The Palatino (Collis Palatinus) is the middle of the seven heights of Rome. You need to breathe and pant to get to the top, even though the number of altitude meters is a staggering 40 tross Despite low hills, from here you get a pretty nice view of the city, and has, among other things, the Roman Forum, the Colosseum and the Circus Maximus lying just below on each its sides of the height. Excavations suggest that Rome’s first emperor, Augustus, was born and raised on the Palatine Hill. According to myths, Rome was also founded on Palatino, by Romulus, right after he took the life of his own twin brother, Remus.
The Spanish Steps
The Spanish Steps are located at the end of Via Condotti, with Piazza di Spagna in front. Those who know their film history know that Scalinata di Spagna counts 136 steps in total, on the way up to the church at the top. The month of May is perhaps the best time to take the trip to the Spanish Steps in Rome. Then it is decorated with beautiful flowers, and people’s lives are at their best. Although many do, you should avoid sitting on the stairs to take a meal break. Then you usually get fined. That in itself is not pleasant, but comfort yourself with the fact that in the old days you could have been forcibly recruited into the Spanish army (the Spanish embassy was located here), if you stayed in the area. Instead, grab your coffee or lunch at one of the pleasant sidewalk restaurants on the piazza.
Villa Borghese is Rome’s largest public park, and with it a nice excursion for tired people on a city break. The park is located in the north-eastern corner of the city, and houses several very decent museums, well-groomed lawns, villas (also a Villa Borghese of course), a replica of Shakespeare’s theater, sculptures and much more that is great to look at. One of the best experiences you might get at Cinema Dei Piccoli, a tiny cinema with only 63 seats. It mainly shows children’s films, but this is definitely something for adults as well. The same goes for Bioparco zoo, which is one of Europe’s oldest zoos. The animals in the park are usually there to get used to a return to their natural habitat, or they are rehabilitated after injury. You can rent bicycles in several places in Villa Borghese Park, and there are many stalls selling snacks and drinks.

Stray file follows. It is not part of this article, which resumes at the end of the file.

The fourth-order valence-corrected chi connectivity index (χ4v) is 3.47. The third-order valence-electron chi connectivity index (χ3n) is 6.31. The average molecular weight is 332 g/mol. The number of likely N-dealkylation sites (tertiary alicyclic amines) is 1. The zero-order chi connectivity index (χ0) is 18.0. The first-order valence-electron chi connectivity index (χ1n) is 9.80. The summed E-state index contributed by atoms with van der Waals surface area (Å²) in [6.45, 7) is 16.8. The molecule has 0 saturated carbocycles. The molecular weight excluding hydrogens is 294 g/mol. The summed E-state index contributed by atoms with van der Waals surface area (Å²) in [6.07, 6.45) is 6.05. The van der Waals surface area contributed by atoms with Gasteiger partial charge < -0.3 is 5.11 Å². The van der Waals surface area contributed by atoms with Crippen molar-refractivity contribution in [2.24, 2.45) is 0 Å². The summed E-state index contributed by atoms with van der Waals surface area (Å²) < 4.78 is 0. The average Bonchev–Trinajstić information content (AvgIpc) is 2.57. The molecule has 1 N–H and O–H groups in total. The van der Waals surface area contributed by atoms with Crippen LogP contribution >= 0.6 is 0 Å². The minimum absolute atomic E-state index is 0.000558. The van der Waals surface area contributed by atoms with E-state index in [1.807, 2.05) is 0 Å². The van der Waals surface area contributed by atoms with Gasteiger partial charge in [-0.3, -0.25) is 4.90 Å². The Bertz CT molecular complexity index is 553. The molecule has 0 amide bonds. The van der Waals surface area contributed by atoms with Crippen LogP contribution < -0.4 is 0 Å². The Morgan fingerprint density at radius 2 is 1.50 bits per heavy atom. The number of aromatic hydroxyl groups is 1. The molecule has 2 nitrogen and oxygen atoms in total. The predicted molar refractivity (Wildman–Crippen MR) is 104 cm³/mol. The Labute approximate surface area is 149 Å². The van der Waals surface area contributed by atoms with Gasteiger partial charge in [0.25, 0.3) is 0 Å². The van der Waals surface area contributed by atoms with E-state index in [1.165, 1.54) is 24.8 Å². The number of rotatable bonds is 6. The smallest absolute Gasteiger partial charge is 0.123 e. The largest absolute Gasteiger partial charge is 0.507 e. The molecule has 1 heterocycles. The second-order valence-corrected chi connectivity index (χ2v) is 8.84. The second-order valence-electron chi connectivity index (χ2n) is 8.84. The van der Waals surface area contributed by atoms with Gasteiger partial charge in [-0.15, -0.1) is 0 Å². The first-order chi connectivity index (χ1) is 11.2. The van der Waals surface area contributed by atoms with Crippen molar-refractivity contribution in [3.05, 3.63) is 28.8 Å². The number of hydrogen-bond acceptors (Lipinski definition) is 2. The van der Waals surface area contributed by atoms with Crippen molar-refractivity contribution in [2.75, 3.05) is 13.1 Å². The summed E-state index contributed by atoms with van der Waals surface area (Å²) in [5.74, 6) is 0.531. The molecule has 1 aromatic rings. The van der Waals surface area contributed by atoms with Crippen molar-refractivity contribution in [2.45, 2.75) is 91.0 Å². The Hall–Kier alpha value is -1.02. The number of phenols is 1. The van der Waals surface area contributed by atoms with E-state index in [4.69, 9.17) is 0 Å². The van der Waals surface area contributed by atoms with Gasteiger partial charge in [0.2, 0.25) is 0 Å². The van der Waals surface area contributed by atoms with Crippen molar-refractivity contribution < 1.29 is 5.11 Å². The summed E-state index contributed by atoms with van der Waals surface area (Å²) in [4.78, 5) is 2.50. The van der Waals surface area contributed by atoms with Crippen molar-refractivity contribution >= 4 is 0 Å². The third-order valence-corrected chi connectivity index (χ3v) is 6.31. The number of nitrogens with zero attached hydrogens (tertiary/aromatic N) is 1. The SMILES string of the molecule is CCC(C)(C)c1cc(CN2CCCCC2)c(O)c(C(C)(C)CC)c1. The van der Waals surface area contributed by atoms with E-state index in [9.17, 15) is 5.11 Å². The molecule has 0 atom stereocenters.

Vatican City and St. Peter’s Basilica
In Rome, most visitors visit the world’s smallest state, both in terms of size and population. The residents of the Vatican City probably know most of their around 550 compatriots. The largest building in the state is St. Peter’s Basilica, designed primarily by Michelangelo (and three other gentlemen) in the 16th century. Apparently St. Peter himself is buried in the same place. Until recently, St. Peter’s Basilica was the largest ever built. The Vatican City State naturally contains a number of museums, of which the Sistine Chapel is considered a part. Here, new popes are elected when it is conclave, surrounded by Michelangelo’s famous paintings. The queues are often terribly long to get to the Vatican City Museums, and it can pay to order so-called fast-track tickets.
Although there can be a lot of history when you are on a city break in Rome, you should also stop by Circus Maximus. The arena was mostly used for races with horse-drawn tanks, and had a capacity of about 250,000 spectators at most. The first known version of the arena is from 329 BC, and it was in use until the last race in 529 AD, ie almost 900 years later. You may have seen a portrayal of Circus Maximus in movies like The Gladiator or Ben Hur.
Campo de ‘Fiori
Il Campo is Rome’s best known market (during the day). Then fruit, vegetables, fish and other foods are sold directly from the countryside. You can buy flowers too, but that’s not where the name comes from. Before the square was laid out as a square, there was a flower meadow right here. For those who want a lunch, cup of coffee or a small glass in the sunlight, this is a favorite place to relax. In the evening, the space for an outdoor pub is raining, and it can go a bit wild at times (many stay away from Campo de ‘Fiori when football matches are played in Rome).